In “The problem of Forgeries in Chinese painting”, Wen Fong gives his readers clear instructions on how to authenticate a painting (according to a Chinese critic). He advises examining closely the following:
- Material of the painting
- Artist’s signature, inscriptions, and seals
- Previous collector’s seals
- Records of the painting in ancient catalogs
- The painting itself
Reading through the pieces that construct a Chinese landscape painting, we can almost imagine its flat surface turning into a stack of layers. Each part contributes to the size of the pile within the borders of the painting. Each part has its own logic.
The imagination of a stack is what led me to associate its construct to that of a website. Similarly to a Chinese painting, a website is made of parts that have their own logic/function and are brought to the terrain of web development in order to make a website alive. Whether a website is ready for a public gaze, functional, affective, secure, or the opposite, all factors that make it alive certainly refer to the website’s aura.
A website’s life can be viewed in many ways (click the sentence).
- Its life can be determined by its deployment state. An offline website is as alive as an online one. An offline website can be fully finished and ready for deployment in a developer’s local machine. In contrast, an online website, already in use by the users, could be missing a few screws and be considered as unfinished.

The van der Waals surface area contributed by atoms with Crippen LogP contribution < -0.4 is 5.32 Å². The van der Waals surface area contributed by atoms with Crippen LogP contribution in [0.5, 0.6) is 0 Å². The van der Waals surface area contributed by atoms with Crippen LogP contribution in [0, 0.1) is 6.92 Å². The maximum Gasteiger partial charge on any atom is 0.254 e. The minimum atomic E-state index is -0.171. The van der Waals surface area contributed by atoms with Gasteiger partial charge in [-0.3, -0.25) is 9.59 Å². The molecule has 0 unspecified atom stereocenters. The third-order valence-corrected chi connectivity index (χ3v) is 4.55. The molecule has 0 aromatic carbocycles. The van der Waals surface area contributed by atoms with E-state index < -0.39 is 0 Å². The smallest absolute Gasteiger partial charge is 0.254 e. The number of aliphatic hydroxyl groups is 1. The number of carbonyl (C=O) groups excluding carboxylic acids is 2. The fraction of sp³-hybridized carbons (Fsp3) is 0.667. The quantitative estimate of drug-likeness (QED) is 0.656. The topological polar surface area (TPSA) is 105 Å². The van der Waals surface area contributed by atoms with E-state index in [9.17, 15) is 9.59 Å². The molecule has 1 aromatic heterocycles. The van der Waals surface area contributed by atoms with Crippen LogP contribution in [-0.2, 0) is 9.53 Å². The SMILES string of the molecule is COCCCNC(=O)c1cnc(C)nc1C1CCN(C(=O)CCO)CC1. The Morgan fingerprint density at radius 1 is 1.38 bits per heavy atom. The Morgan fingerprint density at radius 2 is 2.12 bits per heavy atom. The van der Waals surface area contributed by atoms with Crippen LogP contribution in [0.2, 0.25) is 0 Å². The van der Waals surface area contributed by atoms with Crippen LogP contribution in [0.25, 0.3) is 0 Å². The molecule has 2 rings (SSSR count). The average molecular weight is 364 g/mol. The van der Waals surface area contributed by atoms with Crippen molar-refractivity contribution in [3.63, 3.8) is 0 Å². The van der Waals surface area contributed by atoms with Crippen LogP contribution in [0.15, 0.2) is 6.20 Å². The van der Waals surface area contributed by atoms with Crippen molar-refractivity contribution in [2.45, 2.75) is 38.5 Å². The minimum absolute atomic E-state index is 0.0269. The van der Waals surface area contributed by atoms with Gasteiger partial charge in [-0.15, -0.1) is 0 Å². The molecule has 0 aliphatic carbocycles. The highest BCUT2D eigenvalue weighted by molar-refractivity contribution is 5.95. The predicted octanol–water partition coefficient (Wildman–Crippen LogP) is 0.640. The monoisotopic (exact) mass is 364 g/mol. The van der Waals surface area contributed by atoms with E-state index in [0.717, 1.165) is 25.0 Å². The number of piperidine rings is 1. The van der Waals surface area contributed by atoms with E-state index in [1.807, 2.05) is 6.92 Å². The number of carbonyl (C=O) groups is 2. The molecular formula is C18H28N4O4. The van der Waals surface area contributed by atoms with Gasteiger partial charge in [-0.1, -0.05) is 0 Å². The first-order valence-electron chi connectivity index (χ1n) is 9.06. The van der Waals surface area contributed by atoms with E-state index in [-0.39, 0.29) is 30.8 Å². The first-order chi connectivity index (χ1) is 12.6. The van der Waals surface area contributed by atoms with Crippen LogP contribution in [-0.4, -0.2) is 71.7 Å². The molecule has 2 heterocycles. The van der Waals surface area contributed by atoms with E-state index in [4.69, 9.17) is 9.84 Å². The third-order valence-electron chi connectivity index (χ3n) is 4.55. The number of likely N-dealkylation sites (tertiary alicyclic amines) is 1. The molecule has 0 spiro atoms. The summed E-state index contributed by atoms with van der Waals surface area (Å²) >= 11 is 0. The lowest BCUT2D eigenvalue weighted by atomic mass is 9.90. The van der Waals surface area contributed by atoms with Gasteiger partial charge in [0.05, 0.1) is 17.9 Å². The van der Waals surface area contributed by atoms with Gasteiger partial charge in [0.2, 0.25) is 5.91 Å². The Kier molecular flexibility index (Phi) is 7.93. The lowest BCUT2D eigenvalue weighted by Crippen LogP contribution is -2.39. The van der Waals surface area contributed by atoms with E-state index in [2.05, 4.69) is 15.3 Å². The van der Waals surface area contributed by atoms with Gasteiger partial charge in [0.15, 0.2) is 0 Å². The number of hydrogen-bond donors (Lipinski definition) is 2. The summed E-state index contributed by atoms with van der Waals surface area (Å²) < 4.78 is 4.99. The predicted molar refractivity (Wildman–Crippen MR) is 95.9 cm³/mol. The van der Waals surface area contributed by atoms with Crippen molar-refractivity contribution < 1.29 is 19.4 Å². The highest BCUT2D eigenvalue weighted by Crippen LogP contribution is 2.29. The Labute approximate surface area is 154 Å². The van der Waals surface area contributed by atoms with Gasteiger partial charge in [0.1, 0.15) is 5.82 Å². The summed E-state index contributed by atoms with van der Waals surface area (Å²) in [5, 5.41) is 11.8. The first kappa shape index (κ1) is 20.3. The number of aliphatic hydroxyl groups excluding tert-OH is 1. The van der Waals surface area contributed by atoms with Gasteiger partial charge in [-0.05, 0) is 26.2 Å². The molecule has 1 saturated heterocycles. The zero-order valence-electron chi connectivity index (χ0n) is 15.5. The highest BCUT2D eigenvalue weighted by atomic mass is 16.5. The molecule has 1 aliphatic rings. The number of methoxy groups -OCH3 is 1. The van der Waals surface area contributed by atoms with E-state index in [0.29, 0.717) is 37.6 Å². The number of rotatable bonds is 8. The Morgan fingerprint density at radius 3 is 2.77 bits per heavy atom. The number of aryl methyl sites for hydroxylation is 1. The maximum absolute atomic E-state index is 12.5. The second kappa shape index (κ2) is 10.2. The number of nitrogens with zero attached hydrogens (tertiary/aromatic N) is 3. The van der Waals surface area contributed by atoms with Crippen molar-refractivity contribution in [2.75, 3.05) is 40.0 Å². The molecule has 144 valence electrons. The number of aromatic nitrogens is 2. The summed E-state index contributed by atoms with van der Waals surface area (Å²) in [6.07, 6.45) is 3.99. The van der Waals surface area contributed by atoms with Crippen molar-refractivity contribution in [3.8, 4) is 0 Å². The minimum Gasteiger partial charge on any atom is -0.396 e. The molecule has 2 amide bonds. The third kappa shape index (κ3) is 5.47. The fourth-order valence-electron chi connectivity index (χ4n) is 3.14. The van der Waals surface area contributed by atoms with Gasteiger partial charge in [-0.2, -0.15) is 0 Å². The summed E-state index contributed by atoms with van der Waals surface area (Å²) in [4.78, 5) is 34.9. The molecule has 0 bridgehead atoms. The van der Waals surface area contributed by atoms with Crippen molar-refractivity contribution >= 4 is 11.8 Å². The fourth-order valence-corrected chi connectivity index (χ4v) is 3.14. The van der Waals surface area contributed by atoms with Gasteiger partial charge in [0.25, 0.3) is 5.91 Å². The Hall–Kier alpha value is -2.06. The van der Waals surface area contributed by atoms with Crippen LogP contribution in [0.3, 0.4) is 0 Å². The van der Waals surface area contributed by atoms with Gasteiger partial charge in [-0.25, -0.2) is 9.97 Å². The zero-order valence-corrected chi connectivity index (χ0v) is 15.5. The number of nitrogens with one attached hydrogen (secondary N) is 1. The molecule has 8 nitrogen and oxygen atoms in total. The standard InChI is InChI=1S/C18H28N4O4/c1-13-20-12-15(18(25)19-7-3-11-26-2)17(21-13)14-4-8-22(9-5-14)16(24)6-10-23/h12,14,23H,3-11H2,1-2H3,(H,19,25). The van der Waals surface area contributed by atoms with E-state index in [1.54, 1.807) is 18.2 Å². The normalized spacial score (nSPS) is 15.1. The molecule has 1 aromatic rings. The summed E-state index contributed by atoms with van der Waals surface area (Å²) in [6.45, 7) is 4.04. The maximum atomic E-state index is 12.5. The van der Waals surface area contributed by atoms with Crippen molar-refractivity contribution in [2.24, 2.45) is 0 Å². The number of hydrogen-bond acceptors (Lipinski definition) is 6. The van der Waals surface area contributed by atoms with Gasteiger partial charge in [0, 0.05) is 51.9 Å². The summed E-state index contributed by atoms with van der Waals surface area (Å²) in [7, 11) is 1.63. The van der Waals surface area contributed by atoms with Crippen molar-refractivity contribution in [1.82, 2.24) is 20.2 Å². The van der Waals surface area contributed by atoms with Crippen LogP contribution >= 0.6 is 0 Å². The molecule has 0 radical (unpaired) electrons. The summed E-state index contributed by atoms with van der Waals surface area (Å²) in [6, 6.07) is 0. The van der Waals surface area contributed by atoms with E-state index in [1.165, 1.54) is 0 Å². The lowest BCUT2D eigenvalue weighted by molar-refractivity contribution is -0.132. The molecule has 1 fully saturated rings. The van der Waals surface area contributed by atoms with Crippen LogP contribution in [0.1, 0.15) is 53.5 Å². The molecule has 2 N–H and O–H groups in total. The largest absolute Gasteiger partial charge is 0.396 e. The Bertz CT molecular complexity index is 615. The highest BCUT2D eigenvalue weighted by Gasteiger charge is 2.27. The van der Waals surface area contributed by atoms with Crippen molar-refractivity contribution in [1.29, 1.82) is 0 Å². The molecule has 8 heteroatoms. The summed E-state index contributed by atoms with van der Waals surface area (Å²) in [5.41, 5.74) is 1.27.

- Its life can be determined solely by looking at it from a functional perspective. Does its newsletter work? Are all links clickable? Are images loading slowly? Can the user copy the text from it?
- Its life can be determined by the emotion they trigger in the user. Does it make users passive? Are they sucked by it? Are they welcomed by it? Are they asked to act on it? Does it annoy them? These questions are somewhat related to user experience but exist beyond the standards of user experience in the current state of web development.
- Its life can be determined by its security. And its security depends on its service to the user. What can a website do to make its users trust it? Could that be its reputation throughout the history which is now maintained by user recommendation? Or can its choice of cybersecurity company attract the users into buying the commodities it represents?
The scale, complexity, and labor behind a website’s stack bring me to say that no website is authentic in the traditional sense of the word. None is made from scratch, and not because they refer to the external influence, but because they wrap external sources from the open-source market in its code. For an authentic website to exist, all parts of the stack must come from one developer.